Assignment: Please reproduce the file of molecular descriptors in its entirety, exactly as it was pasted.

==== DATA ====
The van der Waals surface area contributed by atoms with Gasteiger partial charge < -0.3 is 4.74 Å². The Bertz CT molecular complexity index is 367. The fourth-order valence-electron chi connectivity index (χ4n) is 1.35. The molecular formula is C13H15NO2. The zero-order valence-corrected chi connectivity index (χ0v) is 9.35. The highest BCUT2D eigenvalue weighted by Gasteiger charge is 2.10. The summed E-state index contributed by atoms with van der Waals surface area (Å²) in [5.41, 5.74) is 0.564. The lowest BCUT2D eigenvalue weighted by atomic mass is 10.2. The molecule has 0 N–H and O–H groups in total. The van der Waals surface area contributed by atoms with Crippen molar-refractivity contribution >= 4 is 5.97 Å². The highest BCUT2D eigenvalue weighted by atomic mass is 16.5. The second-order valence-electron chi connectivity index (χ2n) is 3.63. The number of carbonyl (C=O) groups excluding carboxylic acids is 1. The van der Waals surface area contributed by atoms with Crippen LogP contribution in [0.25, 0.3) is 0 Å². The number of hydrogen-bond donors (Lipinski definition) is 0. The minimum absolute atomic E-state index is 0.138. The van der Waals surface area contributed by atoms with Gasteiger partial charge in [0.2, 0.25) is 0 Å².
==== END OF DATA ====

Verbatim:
The van der Waals surface area contributed by atoms with Gasteiger partial charge < -0.3 is 4.74 Å². The Bertz CT molecular complexity index is 367. The fourth-order valence-electron chi connectivity index (χ4n) is 1.35. The molecular formula is C13H15NO2. The zero-order valence-corrected chi connectivity index (χ0v) is 9.35. The highest BCUT2D eigenvalue weighted by Gasteiger charge is 2.10. The summed E-state index contributed by atoms with van der Waals surface area (Å²) in [5.41, 5.74) is 0.564. The lowest BCUT2D eigenvalue weighted by atomic mass is 10.2. The molecule has 0 N–H and O–H groups in total. The van der Waals surface area contributed by atoms with Crippen molar-refractivity contribution >= 4 is 5.97 Å². The highest BCUT2D eigenvalue weighted by atomic mass is 16.5. The second-order valence-electron chi connectivity index (χ2n) is 3.63. The number of carbonyl (C=O) groups excluding carboxylic acids is 1. The van der Waals surface area contributed by atoms with Crippen LogP contribution in [0.25, 0.3) is 0 Å². The number of hydrogen-bond donors (Lipinski definition) is 0. The minimum absolute atomic E-state index is 0.138. The van der Waals surface area contributed by atoms with Gasteiger partial charge in [0.2, 0.25) is 0 Å².